I’m eating 80% chocolate now and honestly don’t need more than a couple of squares. I think most of my snacking is emotionally based. I haven’t felt the need as I’ve felt full but I’m still making snacks for my husband and subsequently we’re trying lots of new good. Have you discovered anything new?

My new favourite snack, dessert, breakfast is Greek yoghurt, with a small handful of blueberries and strawberries, chia seeds, macadamia nuts, and a sprinkle of cinnamon. Oh my, I just love it. If you said that I would treat that like I did ice-cream, cakes or my favourite sweets, then I would have told you to leave and not politely! It’s amazing. I found out that cinnamon helped with sugar cravings so started adding it in, but now I just love the taste.

I’m less reliant on them now, but Nairn cheese oatcakes were a godsend for snack attacks. I have fewer snack attacks now as I am full at most meals, but now use them in the girls’ lunch boxes instead of crisps or even as well as crisps, it’s all low sugar and will fill them up.

Chai tea – it’s comforting and although it has minimal sugar, is quite sweet and it has cinnamon in it!

 I’m going to try that with Greek yoghurt. I thought snacking would be my biggest challenge but that has proven to be eating out which we do quite regularly. How have you found it?

I thought eating out was going to be tough, but it hasn’t been that bad. Fish dishes are usually safe to go for; salads are surprisingly tricky because of the dressing, so I ask for it without or on the side. Steak and chips are excellent, particularly if you go for sweet potato chips. I had a lovely aubergine and chickpea burger the other day. I took half the bun off, as I couldn’t fit the thing into my mouth anyway! I figure that the remaining burger bun had at most 1g of added sugar, so let it slide. During withdrawal, I tried to keep down to 10g of all sugars, added or natural. I’m a bit more relaxed about tracking it now, because I have an idea of who much sugar is in things, plus if you keep to whole foods then you really don’t have to worry so much.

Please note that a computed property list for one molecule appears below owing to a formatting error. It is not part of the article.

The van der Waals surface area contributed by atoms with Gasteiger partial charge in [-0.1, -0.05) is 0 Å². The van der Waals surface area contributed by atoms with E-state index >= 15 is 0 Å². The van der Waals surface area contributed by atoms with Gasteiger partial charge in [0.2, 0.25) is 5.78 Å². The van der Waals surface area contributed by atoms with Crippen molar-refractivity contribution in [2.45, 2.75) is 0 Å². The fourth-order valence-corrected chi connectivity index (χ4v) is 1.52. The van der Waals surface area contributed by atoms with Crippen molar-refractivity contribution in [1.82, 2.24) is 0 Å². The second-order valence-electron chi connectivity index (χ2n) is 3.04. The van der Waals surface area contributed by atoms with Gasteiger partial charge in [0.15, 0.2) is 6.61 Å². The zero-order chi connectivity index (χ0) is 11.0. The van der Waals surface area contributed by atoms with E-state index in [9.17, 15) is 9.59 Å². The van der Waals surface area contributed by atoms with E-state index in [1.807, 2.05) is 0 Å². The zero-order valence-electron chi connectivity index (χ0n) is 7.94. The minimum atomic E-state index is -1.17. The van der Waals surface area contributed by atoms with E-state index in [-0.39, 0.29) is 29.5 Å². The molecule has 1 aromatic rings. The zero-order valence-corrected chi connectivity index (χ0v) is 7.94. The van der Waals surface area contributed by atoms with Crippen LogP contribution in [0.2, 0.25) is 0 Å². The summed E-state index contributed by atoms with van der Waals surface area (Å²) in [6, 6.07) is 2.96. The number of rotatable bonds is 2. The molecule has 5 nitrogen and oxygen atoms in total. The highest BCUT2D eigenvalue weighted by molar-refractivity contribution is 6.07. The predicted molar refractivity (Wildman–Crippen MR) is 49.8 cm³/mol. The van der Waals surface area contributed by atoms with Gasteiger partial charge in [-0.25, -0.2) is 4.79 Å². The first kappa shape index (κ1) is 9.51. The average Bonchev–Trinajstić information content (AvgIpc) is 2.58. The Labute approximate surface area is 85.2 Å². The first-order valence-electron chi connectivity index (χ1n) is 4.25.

Dessert whilst eating out is still a challenge, just because I have had them my whole life – it’s been a habit for so long. I remember eating the main just to get to the dessert! So, I will either kill the urge and have a peppermint tea or go for the cheese board avoiding the pickles.

Oh after over 20 years on weight watchers I’m eating so much full fat cheese and loving it! Lastly, what has been the biggest challenge?